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Drink Bone Broth

Bone broth is a traditional remedy that works powerfully in cooperation with kefir to heal and restore your gut, which is the first step towards healing your skin.

The idea here is:

  1. Heal the lining of the gut with bone broth
  2. Re-populate the newly healed gut with the good bugs in kefir.

For more information on this powerful traditional remedy, I recommend The Bone Broth Secret: A Culinary Adventure in Health, Beauty, Longevity by Louise Hay and Heather Dane.

The decrease in traditional practices like “cooking with bones” happened at the same time that we’ve seen an epidemic-style increase in things like eczema – which is up more than 40% since 2005 alone! Coincidence? Maybe…or maybe just one more sign of the old traditional ways slipping by the wayside, leaving us less healthy than our grandparents were.

The magic in bone broth is that the tendons, joints and ligaments, when cooked down, supply collagen in a bioavailable form that’s easily accessed and used by your system. This is the stuff that heals the lining of the gut. It is also recommended by Dr. Natasha Campbell McBride in her GAPS (Gut and Psychology Syndrome) Diet.

Recipe for Bone Broth & Welsh Cawl – Serves 4

This recipe will both give you something delicious to serve for supper, and a supply of bone broth for you to re-heat and drink daily. We suggest that you have one mug of broth broth each day.


1 chicken carcass, meat and bones
(Beef or lamb will also work. We find pork a bit too greasy for this purpose)
10 g (2 tsp) sea salt
5 whole black peppercorns
8 carrots
16 new potatoes
1 onion
1 swede
1 leek

Here’s how to make bone broth and cawl:

1. If you have roast on Sunday (which we nearly always do, on the farm) then you just chuck all the bones from the main carcass into a big saucepan.

2. If you’re starting from scratch, use one whole chicken, roasted. Remove the meat; it can be used for another entire supper. (Chicken pie, or chicken and gravy!) Put the carcass into the pan and top up with water until it’s about 2 inches from the top.

3. My stock pot is a whopping 20 L, but then I have a big family. Still, bone broth is such a brilliant thing that I’m going to encourage you to make extra and freeze a lot of it – so a large 10 L stock pot is a good thing to have on hand.

4. After a nice roast dinner on Sunday, on Monday morning the meat carcass leftovers go into the big stock pot and start simmering away.

5. Our bone broth simmers all day. The magic is bones + water + time. If you’re at work during the day, treat yourself to a slow cooker, and simmer it all day in that. Just put in enough water that the pan won’t go dry. The smell will uplift you when you come through the door at the end of the day, and give you strength to put together the rest of the supper!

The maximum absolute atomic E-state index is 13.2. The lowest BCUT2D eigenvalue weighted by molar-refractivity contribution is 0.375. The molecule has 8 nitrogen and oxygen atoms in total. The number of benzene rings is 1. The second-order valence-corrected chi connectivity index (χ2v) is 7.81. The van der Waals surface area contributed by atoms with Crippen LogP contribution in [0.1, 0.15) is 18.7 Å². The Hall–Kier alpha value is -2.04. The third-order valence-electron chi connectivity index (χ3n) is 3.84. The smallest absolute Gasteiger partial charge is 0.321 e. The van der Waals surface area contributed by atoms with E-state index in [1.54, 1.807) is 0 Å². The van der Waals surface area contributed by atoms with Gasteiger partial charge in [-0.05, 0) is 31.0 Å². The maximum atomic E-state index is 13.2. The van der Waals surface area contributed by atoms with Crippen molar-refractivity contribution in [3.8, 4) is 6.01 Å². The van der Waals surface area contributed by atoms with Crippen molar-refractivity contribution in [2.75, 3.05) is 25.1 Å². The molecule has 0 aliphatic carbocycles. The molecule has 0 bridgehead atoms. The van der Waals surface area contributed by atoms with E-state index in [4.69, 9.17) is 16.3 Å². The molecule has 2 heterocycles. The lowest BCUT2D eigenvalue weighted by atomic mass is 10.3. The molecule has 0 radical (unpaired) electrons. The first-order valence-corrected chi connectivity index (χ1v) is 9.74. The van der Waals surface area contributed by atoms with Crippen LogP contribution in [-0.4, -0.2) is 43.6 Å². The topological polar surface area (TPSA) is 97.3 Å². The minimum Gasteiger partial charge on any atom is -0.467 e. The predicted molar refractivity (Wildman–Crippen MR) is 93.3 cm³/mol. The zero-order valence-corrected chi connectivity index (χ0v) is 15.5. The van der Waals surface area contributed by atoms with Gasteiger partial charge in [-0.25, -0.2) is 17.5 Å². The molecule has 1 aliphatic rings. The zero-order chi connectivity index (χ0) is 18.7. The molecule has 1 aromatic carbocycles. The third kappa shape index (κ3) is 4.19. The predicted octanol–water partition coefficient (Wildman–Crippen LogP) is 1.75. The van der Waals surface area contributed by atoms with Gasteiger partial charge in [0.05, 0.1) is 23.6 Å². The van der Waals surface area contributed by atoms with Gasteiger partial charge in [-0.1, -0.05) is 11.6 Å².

6. After it’s simmered all day, sieve out the bones from the broth. I tip the broth into another pan, with a colander sitting in it.

7. This is where your bone broth comes out of the pot, to be stored for daily use. I tip off about half the broth into a separate container, which I store in the fridge for up to three days. I ladle some broth into a mug every morning and heat it up to drink separately, with a bit of sea salt and a squeeze of lemon.

8. If you’ve got more bone broth than you can get through in three days (don’t keep it in the fridge longer than that, as it’s the perfect environment for bacteria) you can also freeze it in large silicone ice-cube trays, made for freezing baby food, and pop out one at a time to thaw and reheat. Always reheat bone broth in a saucepan, not in a microwave. It’s just as fast, and the microwave distorts the molecules in your food – bad idea when you’re trying to improve your health! We don’t have a microwave on the farm… and don’t miss it. We don’t eat food that requires microwaving and I’m unhappy with the possibility of plastic leaching into our food. I find re-heating my own homemade leftovers is easily done on the stovetop or in the oven.

9. Put the remaining broth back onto the heat to continue simmering. Put the meat and bones to one side to allow the whole thing to cool enough to handle.

10. Put your veg into the simmering broth pan at this point. I use carrots, swede, new potatoes and onions. Use whatever vegetables you have on hand, and that your family likes.

11. If you’re starting from scratch, think two carrots and four new potatoes (chopped in half) per person that you’re feeding, plus one onion and one swede for the pot. All veg can be chopped quite roughly, in big pieces – this is a hearty peasant-style stew. The vegetables can simmer in the broth for about an hour.

12. Once the meat and bones have cooled enough to handle comfortably, pick any remaining meat off the bones. It should now come away from the bone easily. Add the meat back into the cawl 15 minutes before serving.

13. You can re-use bones for broth at least twice before discarding them – just pop them into the freezer until you’re ready to make cawl again.

14. In the meantime, it’s delicious cawl for supper! To give it the real traditional Welsh feel, chop up a leek and toss it in, along with the cooled meat, 15 minutes before you’re ready to serve. Season to taste with more sea salt and black pepper.


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